The word is commonly used of soldiers going forth to battle (or David battling a lion):

Gesenius on Going forth

This should probably also be considered an allusion to this very similar verbiage:

[Jdg 6:14-16 NLT] (14) Then the LORD turned to him and said, "Go with the strength you have, and rescue Israel from the Midianites. I am sending you!" (15) "But Lord," Gideon replied, "how can I rescue Israel? My clan is the weakest in the whole tribe of Manasseh, and I am the least in my entire family!" (16) The LORD said to him, "I will be with you. And you will destroy the Midianites as if you were fighting against one man."

"whose coming forth..." is apparently taken by the ESV to refer to his birth in Bethlehem. However, (and I'm no Hebrew guru) the word is plural and is rendered in other translations as "whose comings forth" (IE: given the context, "sorties" or "military campaigns").

Interestingly the LXX has the plural of ἔξοδος, which normally refers to one's departure from life (IE: death).

Now, if I'm correct concerning this then this would be, I believe in a notional sense, similar to this:

NIV Revelation 13:8 All inhabitants of the earth will worship the beast--all whose names have not been written in the Lamb's book of life, the Lamb who was slain from the creation of the world.

But most important, I believe is the concern in the original question that perhaps the form of one usage of OLAM might tell us the meaning of a similar use. However, that isn't necessarily the case. Context is always the key factor.

The NET Bible renders Micah 5:2 like this:

NET Bible Micah 5:2 As for you, Bethlehem Ephrathah, seemingly insignificant among the clans of Judah--from you a king will emerge who will rule over Israel on my behalf, one whose origins are in the distant past.

That's about all I think we can load OLAM with in actual usage.

And if his military campaigns from OLAM then we must not imagine that his first battle was in eternity past. Surely there was no war on day one!

The point is that the exploits of the Messiah have been in the scriptures from long ago and in God's mind longer than that. To that agree all the scriptures.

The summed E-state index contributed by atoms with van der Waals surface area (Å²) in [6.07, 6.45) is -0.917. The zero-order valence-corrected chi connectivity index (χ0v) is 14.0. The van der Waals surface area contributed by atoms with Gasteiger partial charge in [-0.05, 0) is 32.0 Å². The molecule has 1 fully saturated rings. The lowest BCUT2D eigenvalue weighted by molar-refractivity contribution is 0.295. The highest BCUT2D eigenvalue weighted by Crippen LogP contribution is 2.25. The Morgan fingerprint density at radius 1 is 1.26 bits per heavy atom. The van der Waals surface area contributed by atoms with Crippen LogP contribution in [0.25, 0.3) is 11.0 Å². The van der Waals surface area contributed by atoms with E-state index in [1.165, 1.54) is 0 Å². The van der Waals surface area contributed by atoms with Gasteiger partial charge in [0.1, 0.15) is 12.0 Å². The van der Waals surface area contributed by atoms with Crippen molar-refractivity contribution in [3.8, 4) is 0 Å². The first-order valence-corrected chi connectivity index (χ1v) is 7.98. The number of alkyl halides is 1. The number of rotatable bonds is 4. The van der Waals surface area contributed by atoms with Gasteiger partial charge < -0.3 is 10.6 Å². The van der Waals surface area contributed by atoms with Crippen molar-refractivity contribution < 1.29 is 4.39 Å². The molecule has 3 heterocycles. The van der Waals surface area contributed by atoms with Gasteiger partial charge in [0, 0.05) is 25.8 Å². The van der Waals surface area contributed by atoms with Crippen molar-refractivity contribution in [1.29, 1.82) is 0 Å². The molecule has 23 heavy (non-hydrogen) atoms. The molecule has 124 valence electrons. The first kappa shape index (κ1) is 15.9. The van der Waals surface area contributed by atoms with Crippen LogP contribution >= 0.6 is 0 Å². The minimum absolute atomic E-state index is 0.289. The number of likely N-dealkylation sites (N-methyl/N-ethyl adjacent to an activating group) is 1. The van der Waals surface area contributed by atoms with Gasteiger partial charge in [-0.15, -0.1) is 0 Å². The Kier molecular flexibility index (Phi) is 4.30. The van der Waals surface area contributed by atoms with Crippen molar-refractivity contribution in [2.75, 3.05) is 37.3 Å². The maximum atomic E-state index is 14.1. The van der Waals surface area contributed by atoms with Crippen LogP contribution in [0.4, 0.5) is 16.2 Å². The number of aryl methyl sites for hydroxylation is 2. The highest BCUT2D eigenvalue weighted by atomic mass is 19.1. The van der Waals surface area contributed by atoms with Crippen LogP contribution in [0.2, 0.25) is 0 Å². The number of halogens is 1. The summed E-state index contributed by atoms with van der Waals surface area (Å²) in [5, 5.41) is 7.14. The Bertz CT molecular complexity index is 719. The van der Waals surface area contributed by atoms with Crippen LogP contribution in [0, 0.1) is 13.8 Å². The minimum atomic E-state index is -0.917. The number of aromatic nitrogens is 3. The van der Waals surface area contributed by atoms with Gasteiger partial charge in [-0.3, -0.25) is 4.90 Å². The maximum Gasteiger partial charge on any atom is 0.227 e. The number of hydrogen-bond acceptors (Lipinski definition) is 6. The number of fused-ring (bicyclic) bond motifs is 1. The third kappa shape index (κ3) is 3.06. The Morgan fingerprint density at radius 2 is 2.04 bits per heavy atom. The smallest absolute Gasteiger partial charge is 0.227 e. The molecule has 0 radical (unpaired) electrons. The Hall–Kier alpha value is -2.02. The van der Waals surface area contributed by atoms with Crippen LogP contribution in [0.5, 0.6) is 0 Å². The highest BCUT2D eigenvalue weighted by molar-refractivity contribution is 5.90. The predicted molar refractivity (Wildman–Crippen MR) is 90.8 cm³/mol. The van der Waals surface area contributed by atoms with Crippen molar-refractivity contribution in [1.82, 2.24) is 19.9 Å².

UPDATE

It turns out that Zechariah prophesied that it in the eschatological victory of Israel and Judah it was appropriate to have the lesser tribes get the glory on this one, and the weakest will be as King David:

[Zec 12:7-8 NLT] (7) "The LORD will give victory to the rest of Judah first, before Jerusalem, so that the people of Jerusalem and the royal line of David will not have greater honor than the rest of Judah. (8) On that day the LORD will defend the people of Jerusalem; the weakest among them will be as mighty as King David! And the royal descendants will be like God, like the angel of the LORD who goes before them!

-2

I believe you are seeing a natural progression of events. First, the chief shepherd Messiah is born in Bethlehem (v. 2). Second, seven shepherds are appointed to rule the land of Nimrod. That would include most of modern Turkey and Iraq (v. 5). Third, the remnant of Jacob is saved to bring both a blessing (dew from heaven) and judgment as the lion (vv. 8-9). The armies of God grow from one to seven to a remnant and collectively they put down all rebellion against YHVH.

John identified the seven shepherds in Revelation. They are the seven angels (aggalos can also be men) of the seven churches. Christ already said the overcomers from those churches would rule "with an iron rod" (Rev 2.27). The seven churches were located at the western gate of the Assyrian Empire.

The Assyrians were the enemies of God's people and the seven shepherds will remove that threat so there can be peace during the millennium rule.